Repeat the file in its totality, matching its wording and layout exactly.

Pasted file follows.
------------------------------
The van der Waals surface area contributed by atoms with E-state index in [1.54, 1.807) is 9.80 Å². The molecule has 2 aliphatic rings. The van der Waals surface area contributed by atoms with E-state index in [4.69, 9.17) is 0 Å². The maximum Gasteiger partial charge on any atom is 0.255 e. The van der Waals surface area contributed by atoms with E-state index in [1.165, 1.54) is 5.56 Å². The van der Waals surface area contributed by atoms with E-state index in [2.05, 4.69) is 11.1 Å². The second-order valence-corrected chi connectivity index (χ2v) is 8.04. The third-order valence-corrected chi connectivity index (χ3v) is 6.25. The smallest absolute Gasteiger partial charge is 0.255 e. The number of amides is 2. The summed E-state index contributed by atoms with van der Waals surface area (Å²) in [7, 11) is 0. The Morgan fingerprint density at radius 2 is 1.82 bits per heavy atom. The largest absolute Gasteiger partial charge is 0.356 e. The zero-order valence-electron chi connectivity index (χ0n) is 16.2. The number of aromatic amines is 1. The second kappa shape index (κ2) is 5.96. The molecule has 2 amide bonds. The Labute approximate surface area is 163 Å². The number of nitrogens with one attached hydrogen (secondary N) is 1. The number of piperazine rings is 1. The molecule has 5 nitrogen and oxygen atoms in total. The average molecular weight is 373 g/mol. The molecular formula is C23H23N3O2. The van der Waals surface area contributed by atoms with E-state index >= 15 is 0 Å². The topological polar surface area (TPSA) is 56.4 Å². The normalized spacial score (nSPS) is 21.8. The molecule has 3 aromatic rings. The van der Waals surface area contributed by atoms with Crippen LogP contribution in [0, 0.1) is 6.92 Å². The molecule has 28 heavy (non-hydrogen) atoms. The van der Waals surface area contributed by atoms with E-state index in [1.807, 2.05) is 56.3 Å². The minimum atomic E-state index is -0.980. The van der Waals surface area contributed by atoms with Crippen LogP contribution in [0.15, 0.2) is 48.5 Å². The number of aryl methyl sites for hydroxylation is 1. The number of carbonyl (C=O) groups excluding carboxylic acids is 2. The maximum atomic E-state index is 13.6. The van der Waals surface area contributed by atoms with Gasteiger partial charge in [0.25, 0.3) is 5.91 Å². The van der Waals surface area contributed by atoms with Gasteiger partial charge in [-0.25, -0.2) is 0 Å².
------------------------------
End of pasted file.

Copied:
The van der Waals surface area contributed by atoms with E-state index in [1.54, 1.807) is 9.80 Å². The molecule has 2 aliphatic rings. The van der Waals surface area contributed by atoms with E-state index in [4.69, 9.17) is 0 Å². The maximum Gasteiger partial charge on any atom is 0.255 e. The van der Waals surface area contributed by atoms with E-state index in [1.165, 1.54) is 5.56 Å². The van der Waals surface area contributed by atoms with E-state index in [2.05, 4.69) is 11.1 Å². The second-order valence-corrected chi connectivity index (χ2v) is 8.04. The third-order valence-corrected chi connectivity index (χ3v) is 6.25. The smallest absolute Gasteiger partial charge is 0.255 e. The number of amides is 2. The summed E-state index contributed by atoms with van der Waals surface area (Å²) in [7, 11) is 0. The Morgan fingerprint density at radius 2 is 1.82 bits per heavy atom. The largest absolute Gasteiger partial charge is 0.356 e. The zero-order valence-electron chi connectivity index (χ0n) is 16.2. The number of aromatic amines is 1. The second kappa shape index (κ2) is 5.96. The molecule has 2 amide bonds. The Labute approximate surface area is 163 Å². The number of nitrogens with one attached hydrogen (secondary N) is 1. The number of piperazine rings is 1. The molecule has 5 nitrogen and oxygen atoms in total. The average molecular weight is 373 g/mol. The molecular formula is C23H23N3O2. The van der Waals surface area contributed by atoms with E-state index >= 15 is 0 Å². The topological polar surface area (TPSA) is 56.4 Å². The normalized spacial score (nSPS) is 21.8. The molecule has 3 aromatic rings. The van der Waals surface area contributed by atoms with Crippen LogP contribution in [0, 0.1) is 6.92 Å². The molecule has 28 heavy (non-hydrogen) atoms. The van der Waals surface area contributed by atoms with E-state index in [1.807, 2.05) is 56.3 Å². The minimum atomic E-state index is -0.980. The van der Waals surface area contributed by atoms with Crippen LogP contribution in [0.15, 0.2) is 48.5 Å². The number of aryl methyl sites for hydroxylation is 1. The number of carbonyl (C=O) groups excluding carboxylic acids is 2. The maximum atomic E-state index is 13.6. The van der Waals surface area contributed by atoms with Gasteiger partial charge in [0.25, 0.3) is 5.91 Å². The van der Waals surface area contributed by atoms with Gasteiger partial charge in [-0.25, -0.2) is 0 Å².